Then the Lord said to Satan, “Have you considered my servant Job? There is no one on earth like him; he is blameless and upright, a man who fears God and shuns evil. And he still maintains his integrity, though you incited me against him to ruin him without any reason.” Job 2:3 NIV
Of course, we have become experts at washing God’s hands of the evils that we experience, precisely because we too easily conflate evil in the objective sense and evil in its subjective sense. And so we lay the blame for suffering at the feet of chance or meaninglessness or lesser moral agents; anything to avoid the possibility that God could be the source of our suffering.
Job’s friends are interesting in this story in that they seem to actually speak well of God the entire time, since they ostensibly uphold his justice. In the face of Job’s protestations of righteousness, they don’t buy it, insisting that Job has brought his suffering on himself. Naturally, the reader understands the problem, for their insistence of Job’s sinfulnesses is misplaced as Job has not actually sinned, nor is his suffering the result of that punishment. Their neat theodicy has no room for redemptive suffering, which is precisely why it is lacking.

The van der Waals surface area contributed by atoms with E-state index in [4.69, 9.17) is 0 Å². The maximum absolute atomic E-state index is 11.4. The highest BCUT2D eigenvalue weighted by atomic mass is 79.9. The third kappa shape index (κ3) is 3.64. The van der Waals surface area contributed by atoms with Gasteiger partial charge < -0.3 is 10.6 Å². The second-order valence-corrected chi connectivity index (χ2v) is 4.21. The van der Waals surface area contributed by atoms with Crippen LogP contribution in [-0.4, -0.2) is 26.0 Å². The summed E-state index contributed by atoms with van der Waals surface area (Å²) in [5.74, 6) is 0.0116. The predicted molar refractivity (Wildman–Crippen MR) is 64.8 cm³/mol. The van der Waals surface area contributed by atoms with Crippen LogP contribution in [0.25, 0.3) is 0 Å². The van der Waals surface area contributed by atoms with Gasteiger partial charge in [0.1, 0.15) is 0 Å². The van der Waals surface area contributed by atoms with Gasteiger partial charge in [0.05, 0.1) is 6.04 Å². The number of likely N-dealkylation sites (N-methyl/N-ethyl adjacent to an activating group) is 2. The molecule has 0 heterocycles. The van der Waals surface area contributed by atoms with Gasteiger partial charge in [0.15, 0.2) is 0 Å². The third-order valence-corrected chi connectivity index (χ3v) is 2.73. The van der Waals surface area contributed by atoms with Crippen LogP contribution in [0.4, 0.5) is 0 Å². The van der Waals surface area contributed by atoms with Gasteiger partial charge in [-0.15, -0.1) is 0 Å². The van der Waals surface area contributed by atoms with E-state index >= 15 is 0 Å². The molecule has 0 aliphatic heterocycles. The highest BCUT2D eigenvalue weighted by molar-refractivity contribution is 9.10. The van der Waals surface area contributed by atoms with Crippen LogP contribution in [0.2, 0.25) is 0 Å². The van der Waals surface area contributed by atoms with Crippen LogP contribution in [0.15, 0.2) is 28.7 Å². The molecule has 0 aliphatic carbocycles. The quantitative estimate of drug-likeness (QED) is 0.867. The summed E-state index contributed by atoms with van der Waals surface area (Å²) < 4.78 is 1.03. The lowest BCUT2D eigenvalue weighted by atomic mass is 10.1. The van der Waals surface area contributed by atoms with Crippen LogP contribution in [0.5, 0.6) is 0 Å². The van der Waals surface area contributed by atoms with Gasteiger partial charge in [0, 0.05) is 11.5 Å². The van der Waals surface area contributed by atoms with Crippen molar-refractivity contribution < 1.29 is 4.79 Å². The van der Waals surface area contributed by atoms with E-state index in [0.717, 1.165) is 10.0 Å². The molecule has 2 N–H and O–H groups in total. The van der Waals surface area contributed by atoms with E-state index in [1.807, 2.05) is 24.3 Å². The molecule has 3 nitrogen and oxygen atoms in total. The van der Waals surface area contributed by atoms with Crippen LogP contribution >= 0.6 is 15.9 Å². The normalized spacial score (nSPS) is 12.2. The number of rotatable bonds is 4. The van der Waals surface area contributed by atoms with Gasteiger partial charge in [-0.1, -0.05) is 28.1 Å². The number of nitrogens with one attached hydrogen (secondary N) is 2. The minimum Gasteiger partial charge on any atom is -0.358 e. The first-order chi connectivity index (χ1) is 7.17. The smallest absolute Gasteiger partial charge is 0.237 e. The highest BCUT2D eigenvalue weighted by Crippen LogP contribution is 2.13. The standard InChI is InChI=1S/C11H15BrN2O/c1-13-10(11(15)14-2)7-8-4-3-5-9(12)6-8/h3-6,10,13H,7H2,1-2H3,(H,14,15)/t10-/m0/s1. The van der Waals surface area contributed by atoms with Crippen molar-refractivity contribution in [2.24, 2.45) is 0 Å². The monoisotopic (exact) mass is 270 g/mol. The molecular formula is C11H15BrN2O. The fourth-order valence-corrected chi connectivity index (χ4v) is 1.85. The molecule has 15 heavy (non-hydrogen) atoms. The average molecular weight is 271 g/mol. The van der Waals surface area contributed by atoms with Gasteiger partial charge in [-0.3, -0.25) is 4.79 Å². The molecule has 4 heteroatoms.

I had never really noticed it before, but the attempt to absolve God from bringing suffering into our lives takes the very failing of Job’s friends’ theodicy and inverts it, and therefore stumbles in a similar if opposite error. Job’s friends cannot see suffering as anything but God’s punishment, and thus there must be a 1:1 correlation between the two for it to remain intact. In this error suffering is a complete illustration of God’s relationship to the subject of suffering.